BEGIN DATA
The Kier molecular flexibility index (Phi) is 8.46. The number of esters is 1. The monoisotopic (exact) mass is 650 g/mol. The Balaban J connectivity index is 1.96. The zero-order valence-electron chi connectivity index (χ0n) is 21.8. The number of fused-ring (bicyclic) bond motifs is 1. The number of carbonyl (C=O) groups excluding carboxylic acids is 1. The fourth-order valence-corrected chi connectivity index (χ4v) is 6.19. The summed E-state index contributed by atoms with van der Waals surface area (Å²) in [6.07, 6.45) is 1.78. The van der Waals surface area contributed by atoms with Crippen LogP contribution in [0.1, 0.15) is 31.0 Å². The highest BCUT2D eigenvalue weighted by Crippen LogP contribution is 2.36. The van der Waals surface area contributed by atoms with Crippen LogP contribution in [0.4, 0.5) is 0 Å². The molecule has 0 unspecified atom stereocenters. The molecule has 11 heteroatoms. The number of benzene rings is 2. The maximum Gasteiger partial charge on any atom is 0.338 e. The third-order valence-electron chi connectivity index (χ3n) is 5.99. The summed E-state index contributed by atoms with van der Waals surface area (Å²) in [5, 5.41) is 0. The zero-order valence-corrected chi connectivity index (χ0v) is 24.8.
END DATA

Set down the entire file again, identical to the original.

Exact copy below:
The Kier molecular flexibility index (Phi) is 8.46. The number of esters is 1. The monoisotopic (exact) mass is 650 g/mol. The Balaban J connectivity index is 1.96. The zero-order valence-electron chi connectivity index (χ0n) is 21.8. The number of fused-ring (bicyclic) bond motifs is 1. The number of carbonyl (C=O) groups excluding carboxylic acids is 1. The fourth-order valence-corrected chi connectivity index (χ4v) is 6.19. The summed E-state index contributed by atoms with van der Waals surface area (Å²) in [6.07, 6.45) is 1.78. The van der Waals surface area contributed by atoms with Crippen LogP contribution in [0.1, 0.15) is 31.0 Å². The highest BCUT2D eigenvalue weighted by Crippen LogP contribution is 2.36. The van der Waals surface area contributed by atoms with Crippen LogP contribution in [0.4, 0.5) is 0 Å². The molecule has 0 unspecified atom stereocenters. The molecule has 11 heteroatoms. The number of benzene rings is 2. The maximum Gasteiger partial charge on any atom is 0.338 e. The third-order valence-electron chi connectivity index (χ3n) is 5.99. The summed E-state index contributed by atoms with van der Waals surface area (Å²) in [5, 5.41) is 0. The zero-order valence-corrected chi connectivity index (χ0v) is 24.8.